Nonconceptual cognition does not arise based on any line of reasoning or logic. Now, we have to qualify that, of course – that explanation is true within Gelugpa for the non-Prasangika systems. You see, in the non-Prasangika systems we divide inferential cognition and bare cognition in terms of one being conceptual, the other being nonconceptual. So inference is conceptual and non-inferential is nonconceptual.
But Prasangika makes a different distinction here, and for them inferential relies directly on a line of reasoning and now, instead of calling it bare cognition, we translate the same term as “ straightforward cognition,” which means it doesn’t rely directly on a line of reasoning. Before, the definition was “bare,” bare of concepts; here it’s “straightforward.” It means it doesn’t go through a line of reasoning. Still, in the Prasangika system, inferential cognition relies on logic and it’s always conceptual, whether it is straight syllogisms or paradoxical logic. Straightforward cognition could be either conceptual or nonconceptual, so we can have conceptual cognition not relying directly on a line of reasoning or logic.
An example would be, for instance, we go through a line of reasoning of inference, and then we come to a conclusion, “Where there’s smoke, there’s fire.” And so we go through that line of reasoning, that’s inferential cognition of the fire. We see smoke, and then we go through a line of reasoning, “Where there’s smoke, there’s fire,” and now we focus on, “There’s fire there,” we don’t actually see it. So, when we come to that conclusion, that’s inferential cognition, that’s conceptual. Now we focus on, “There’s fire there.” That is conceptual, because we’re thinking in terms of the category “fire,” but it is straightforward cognition, it is not relying directly on the line of reasoning anymore.
Translator: So we focus conceptually on the existence of fire, without relying...
Answer: Without at that moment actively relying on the line of reasoning. This affects very, very much our whole understanding of what’s usually called analytical meditation and absorbed meditation, whether or not conceptual or nonconceptual affects very much our understanding of how to meditate on voidness and so on. There’s a very significant difference here, especially when we think in terms of Western categories like “intellectual understanding.” Unless we make a very clear distinction of these various ways of knowing, then we can get very, very confused.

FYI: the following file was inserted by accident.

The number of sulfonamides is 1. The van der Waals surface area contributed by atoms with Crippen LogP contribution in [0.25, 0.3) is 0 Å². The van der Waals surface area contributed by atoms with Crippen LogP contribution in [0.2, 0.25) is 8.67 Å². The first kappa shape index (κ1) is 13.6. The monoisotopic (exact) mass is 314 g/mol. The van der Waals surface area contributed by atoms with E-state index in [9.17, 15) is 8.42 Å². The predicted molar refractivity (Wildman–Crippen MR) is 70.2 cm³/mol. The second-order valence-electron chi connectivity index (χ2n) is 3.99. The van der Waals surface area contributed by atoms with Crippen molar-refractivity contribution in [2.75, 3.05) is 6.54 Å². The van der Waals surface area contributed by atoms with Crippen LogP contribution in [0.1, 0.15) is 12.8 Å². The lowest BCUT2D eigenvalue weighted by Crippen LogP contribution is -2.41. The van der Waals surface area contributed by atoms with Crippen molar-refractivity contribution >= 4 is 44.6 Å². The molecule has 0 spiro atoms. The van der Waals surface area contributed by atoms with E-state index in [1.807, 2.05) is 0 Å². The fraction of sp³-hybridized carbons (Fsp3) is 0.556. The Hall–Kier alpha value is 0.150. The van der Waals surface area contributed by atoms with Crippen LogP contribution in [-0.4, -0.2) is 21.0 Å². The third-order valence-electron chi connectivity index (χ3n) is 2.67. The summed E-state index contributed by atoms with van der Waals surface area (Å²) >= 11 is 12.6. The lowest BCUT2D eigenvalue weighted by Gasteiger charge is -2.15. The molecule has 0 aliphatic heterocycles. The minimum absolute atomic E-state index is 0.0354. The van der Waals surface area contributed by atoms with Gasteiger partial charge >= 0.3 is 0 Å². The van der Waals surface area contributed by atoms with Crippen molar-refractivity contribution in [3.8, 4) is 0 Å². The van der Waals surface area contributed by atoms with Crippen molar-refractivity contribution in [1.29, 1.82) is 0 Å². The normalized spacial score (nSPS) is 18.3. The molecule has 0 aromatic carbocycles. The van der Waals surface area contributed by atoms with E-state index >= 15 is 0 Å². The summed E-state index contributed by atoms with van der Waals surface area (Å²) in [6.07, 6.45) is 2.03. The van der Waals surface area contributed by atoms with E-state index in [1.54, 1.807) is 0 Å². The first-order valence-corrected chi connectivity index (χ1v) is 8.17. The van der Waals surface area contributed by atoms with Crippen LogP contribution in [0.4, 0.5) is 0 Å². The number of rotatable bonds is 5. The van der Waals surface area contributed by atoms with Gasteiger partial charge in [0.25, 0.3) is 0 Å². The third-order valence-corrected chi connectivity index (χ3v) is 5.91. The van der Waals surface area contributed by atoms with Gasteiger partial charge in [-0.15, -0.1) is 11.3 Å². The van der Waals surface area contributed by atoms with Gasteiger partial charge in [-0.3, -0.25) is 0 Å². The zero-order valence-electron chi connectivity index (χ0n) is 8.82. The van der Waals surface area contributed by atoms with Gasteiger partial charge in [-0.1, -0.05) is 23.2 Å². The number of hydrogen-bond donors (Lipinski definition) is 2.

Question: Can you give an example of an indirect conceptual understanding?
Answer: “Indirect” is a terrible word here, because I don’t know what you’re referring to. I make a very clear distinction between “direct and indirect,” “explicit and implicit,” “ straightforward and non-straightforward,” “bare and non-bare.” If you don’t make distinctions between these words, and if you just use “direct and indirect” in a very loose way for all of them, you’re going to get enormously confused. OK.
Direct and indirect – this is used in the non-Gelug systems. Remember, we were talking about seeing the table and the mental hologram. Now, the non-Gelugs take nonstaticness very literally. So moment one of the table gives rise to moment two, which is the perception of the mental hologram; so when we are perceiving the mental hologram in moment two, the table which gave rise to that, which is moment one, doesn’t exist anymore.
Actually, they don’t say we see the table, they say we only see a colored shape. So, when we see the mental hologram of a colored shape, we directly cognize the hologram and indirectly cognize the moment before of the colored shape that was external – indirectly because it doesn’t exist anymore. That’s the difference between direct and indirect in how I’m using the terminology. Direct is right this moment, it’s the same moment, and indirect is a time lag of a moment before, like when we hear the radio signal from the moon, or from Mars, there’s a time lag.